Snowdon in winter conditions, and a tool essential for summiting it.

 Ice climbing near Lochnagar in the Cairngorms, an upper-end winter activity for those that don’t mind frozen feet.

To finish, there are a few sites beyond the usual weather forecasts and the like that prove very handy for the winter mountaineer. Chief amongst them is the Scottish Avalanche Information Service, which does exactly as you’d expect and provides superb guides to where the danger spots may lie from week to week. They also publish six regular blog updates of on-the-ground conditions across the Scottish Highlands. A fantastic way to learn exactly what’s going on from people that know better than anybody.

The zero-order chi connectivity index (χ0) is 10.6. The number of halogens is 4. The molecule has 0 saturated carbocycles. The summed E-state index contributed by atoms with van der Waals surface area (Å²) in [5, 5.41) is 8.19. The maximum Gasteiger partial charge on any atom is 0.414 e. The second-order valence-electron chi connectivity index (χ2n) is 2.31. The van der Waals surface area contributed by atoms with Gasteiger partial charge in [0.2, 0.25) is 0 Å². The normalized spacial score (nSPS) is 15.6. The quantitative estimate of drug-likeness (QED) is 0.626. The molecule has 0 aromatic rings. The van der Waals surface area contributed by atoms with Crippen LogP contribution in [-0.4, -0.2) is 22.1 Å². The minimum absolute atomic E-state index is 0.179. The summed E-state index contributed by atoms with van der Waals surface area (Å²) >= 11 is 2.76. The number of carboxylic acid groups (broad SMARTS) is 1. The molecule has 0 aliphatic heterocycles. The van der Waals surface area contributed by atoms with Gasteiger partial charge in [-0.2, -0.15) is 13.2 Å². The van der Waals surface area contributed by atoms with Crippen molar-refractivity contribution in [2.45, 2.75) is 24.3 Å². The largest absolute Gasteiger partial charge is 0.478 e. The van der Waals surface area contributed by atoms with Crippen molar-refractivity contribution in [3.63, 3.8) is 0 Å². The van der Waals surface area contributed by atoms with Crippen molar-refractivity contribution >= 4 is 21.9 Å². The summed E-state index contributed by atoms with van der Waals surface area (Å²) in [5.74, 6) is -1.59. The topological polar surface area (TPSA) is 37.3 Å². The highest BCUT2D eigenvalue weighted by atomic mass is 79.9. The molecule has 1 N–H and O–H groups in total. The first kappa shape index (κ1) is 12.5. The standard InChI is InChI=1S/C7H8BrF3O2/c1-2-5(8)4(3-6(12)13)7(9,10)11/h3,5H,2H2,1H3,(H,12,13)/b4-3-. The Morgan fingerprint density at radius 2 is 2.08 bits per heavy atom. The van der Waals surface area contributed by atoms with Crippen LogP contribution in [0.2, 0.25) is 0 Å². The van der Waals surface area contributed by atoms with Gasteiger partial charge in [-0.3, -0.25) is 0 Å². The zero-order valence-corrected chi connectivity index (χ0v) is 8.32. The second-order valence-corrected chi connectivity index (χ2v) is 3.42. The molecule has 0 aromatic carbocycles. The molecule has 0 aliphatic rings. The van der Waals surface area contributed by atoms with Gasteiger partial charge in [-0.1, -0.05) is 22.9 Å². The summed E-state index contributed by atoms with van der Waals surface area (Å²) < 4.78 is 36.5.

And if you’d like to book onto a winter skills course, or find an instructor to accompany you in the hills, make sure to visit www.mountain-training.org

Please do visit the Lifesystems Facebook page and Twitter feed to share your own experiences of winter in the hills, and to encourage others to enjoy it for themselves!

Until next time.

Dan

Dan Aspel is a journalist and Mountain Leader. You can find him at www.danaspel.com

Visit www.lifesystems.co.uk to find a host of kit and equipment for your next winter adventure.